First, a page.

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Tuesday 3 October 2023 Dublin: 13°C
Chris Radburn/PA WPP's offices in Farm Street in London
# Going going...
World's biggest advertising company to move HQ from Dublin to London
WPP, which announced record profits of €1.2 billion today, confirmed that it plans to leave Dublin as soon as new tax rules are passed in Westminster.

THE WORLD’S BIGGEST advertising group is to move its headquarters from Dublin to London over new tax rules for businesses.

WPP confirmed today that the group will move as soon as the Conservative-led coalition in Britain passes legislation which will change the taxation of profits earned overseas by UK businesses.

CEO Martin Sorrell said he was “delighted” about the move and said that he expects it to happen “soon”. A spokesperson for WPP told today that there is as no time scale for the move yet.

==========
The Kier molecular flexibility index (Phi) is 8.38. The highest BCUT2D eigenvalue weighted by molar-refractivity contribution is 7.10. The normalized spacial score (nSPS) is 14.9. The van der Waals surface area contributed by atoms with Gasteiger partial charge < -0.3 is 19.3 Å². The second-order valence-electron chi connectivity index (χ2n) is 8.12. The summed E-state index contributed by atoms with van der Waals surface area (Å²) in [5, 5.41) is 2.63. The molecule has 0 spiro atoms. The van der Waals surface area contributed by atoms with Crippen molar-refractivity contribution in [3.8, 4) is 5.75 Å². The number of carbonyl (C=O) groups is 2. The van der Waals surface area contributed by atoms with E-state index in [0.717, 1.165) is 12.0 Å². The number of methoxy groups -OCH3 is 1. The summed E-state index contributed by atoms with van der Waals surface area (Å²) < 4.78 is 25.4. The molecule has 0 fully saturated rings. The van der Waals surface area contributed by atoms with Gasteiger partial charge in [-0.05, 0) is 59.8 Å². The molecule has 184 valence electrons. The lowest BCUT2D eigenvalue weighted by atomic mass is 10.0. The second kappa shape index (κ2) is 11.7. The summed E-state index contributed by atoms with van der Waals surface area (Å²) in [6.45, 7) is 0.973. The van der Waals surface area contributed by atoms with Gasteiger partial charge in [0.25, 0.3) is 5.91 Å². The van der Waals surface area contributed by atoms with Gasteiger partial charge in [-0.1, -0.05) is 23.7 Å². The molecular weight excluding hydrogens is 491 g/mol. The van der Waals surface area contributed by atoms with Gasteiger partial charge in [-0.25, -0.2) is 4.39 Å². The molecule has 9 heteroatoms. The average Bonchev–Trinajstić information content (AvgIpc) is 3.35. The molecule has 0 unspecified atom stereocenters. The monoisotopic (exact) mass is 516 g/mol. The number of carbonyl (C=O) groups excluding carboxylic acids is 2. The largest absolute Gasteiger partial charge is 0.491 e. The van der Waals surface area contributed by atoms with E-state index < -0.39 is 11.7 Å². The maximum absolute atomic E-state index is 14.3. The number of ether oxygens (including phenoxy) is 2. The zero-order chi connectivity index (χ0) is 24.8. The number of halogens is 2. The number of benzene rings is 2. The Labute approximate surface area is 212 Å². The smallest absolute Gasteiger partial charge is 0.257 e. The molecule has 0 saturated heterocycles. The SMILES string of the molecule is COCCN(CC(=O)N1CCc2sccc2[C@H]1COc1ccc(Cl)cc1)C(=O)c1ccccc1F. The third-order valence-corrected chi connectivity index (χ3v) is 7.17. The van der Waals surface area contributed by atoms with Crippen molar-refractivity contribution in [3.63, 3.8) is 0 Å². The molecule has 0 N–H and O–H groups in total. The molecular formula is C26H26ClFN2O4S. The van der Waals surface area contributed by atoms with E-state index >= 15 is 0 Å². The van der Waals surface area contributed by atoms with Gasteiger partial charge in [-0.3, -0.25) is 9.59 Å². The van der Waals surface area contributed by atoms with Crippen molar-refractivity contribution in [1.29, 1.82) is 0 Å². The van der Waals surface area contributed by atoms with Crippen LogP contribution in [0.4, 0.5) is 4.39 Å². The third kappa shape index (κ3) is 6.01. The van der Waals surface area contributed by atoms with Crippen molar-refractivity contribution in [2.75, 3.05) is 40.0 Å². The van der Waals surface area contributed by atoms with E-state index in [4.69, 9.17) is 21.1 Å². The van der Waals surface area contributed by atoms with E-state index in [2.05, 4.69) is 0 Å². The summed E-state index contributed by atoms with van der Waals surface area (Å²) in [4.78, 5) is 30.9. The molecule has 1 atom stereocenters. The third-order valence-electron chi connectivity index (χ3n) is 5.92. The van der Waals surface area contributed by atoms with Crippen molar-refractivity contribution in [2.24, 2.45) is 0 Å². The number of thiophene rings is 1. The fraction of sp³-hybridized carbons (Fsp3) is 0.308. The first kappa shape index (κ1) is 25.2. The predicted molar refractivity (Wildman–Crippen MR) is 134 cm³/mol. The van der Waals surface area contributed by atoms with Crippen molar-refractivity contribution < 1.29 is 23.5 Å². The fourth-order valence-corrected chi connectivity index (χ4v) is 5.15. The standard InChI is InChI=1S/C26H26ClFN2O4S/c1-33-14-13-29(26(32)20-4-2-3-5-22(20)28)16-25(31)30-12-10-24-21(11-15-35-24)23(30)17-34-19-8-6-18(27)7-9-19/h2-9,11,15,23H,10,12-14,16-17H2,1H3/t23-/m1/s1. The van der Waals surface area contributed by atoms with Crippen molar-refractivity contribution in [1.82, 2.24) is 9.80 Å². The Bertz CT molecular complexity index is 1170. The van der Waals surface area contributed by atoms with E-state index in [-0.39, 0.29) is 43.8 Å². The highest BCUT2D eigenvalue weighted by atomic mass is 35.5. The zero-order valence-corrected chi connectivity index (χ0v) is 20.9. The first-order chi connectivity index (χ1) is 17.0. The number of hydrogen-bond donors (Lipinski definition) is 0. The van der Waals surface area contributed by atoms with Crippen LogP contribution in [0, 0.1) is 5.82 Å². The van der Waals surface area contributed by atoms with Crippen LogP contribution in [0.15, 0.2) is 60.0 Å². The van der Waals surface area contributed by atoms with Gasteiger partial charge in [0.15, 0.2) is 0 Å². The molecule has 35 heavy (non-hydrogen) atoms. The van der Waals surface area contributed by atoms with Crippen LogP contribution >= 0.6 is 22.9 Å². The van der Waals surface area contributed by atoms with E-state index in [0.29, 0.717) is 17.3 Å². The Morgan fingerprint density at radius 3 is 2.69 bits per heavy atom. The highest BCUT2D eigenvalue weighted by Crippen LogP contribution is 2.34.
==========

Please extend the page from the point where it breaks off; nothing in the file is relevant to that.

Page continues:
The spokesperson wouldn’t comment on whether jobs will be lost as a result of the move. The company is believed to employ a small number of full-time employees in the Dublin office.

The company moved its official corporate headquarters to Ely Place in Dublin city centre in 2008 due to the taxation laws in Ireland for overseas companies. Sorrell has repeatedly fought to ensure that the company pays minimal levels of corporation tax.

“As soon as the legislation is pased, as soon as we can have a shareholder’s meeting to approve it, we’ll be back [in London],” Sorrell told BBC Radio 4′s Today programme earlier today.

The company said today that it now believed that the British coalition government had succeeded in giving certainty to businesses on the tax regime in the UK, which had encouraged WPP to relocate.  Sorrell had repeatedly called on the British coalition government to reassure big businesses on the “double” taxation of overseas profits.

The group announced today that its profits are up 20 per cent to £1 billion (€1.2 billion).

Listen to Martin Sorrell’s full interview on BBC Radio 4′s Today programme here >

Gaming company Blizzard to cut 200 jobs in Cork >

EU leaders head to Brussels for two-day economic summits >

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